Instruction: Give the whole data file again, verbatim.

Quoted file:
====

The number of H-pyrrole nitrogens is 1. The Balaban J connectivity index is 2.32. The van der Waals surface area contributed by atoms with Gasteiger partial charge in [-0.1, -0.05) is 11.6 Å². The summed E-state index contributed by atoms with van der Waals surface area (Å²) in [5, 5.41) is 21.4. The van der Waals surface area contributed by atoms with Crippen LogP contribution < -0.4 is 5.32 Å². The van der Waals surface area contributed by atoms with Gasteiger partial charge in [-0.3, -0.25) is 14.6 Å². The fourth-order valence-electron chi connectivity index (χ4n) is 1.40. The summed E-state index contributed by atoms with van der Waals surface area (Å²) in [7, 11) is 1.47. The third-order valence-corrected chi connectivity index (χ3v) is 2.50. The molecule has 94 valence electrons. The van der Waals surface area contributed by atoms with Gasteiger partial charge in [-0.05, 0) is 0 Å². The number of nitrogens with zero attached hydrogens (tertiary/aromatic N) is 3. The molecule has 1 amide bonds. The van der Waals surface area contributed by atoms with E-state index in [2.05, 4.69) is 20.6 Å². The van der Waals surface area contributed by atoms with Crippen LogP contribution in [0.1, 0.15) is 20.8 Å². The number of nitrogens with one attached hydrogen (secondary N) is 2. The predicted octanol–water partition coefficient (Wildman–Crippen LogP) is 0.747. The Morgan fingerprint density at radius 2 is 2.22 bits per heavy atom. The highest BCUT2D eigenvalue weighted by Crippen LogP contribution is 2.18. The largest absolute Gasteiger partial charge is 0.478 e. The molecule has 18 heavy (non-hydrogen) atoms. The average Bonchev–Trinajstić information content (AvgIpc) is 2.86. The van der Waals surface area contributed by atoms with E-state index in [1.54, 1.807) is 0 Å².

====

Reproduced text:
The number of H-pyrrole nitrogens is 1. The Balaban J connectivity index is 2.32. The van der Waals surface area contributed by atoms with Gasteiger partial charge in [-0.1, -0.05) is 11.6 Å². The summed E-state index contributed by atoms with van der Waals surface area (Å²) in [5, 5.41) is 21.4. The van der Waals surface area contributed by atoms with Crippen LogP contribution < -0.4 is 5.32 Å². The van der Waals surface area contributed by atoms with Gasteiger partial charge in [-0.3, -0.25) is 14.6 Å². The fourth-order valence-electron chi connectivity index (χ4n) is 1.40. The summed E-state index contributed by atoms with van der Waals surface area (Å²) in [7, 11) is 1.47. The third-order valence-corrected chi connectivity index (χ3v) is 2.50. The molecule has 94 valence electrons. The van der Waals surface area contributed by atoms with Gasteiger partial charge in [-0.05, 0) is 0 Å². The number of nitrogens with zero attached hydrogens (tertiary/aromatic N) is 3. The molecule has 1 amide bonds. The van der Waals surface area contributed by atoms with E-state index in [2.05, 4.69) is 20.6 Å². The van der Waals surface area contributed by atoms with Crippen LogP contribution in [0.1, 0.15) is 20.8 Å². The number of nitrogens with one attached hydrogen (secondary N) is 2. The predicted octanol–water partition coefficient (Wildman–Crippen LogP) is 0.747. The Morgan fingerprint density at radius 2 is 2.22 bits per heavy atom. The highest BCUT2D eigenvalue weighted by Crippen LogP contribution is 2.18. The largest absolute Gasteiger partial charge is 0.478 e. The molecule has 18 heavy (non-hydrogen) atoms. The average Bonchev–Trinajstić information content (AvgIpc) is 2.86. The van der Waals surface area contributed by atoms with E-state index in [1.54, 1.807) is 0 Å².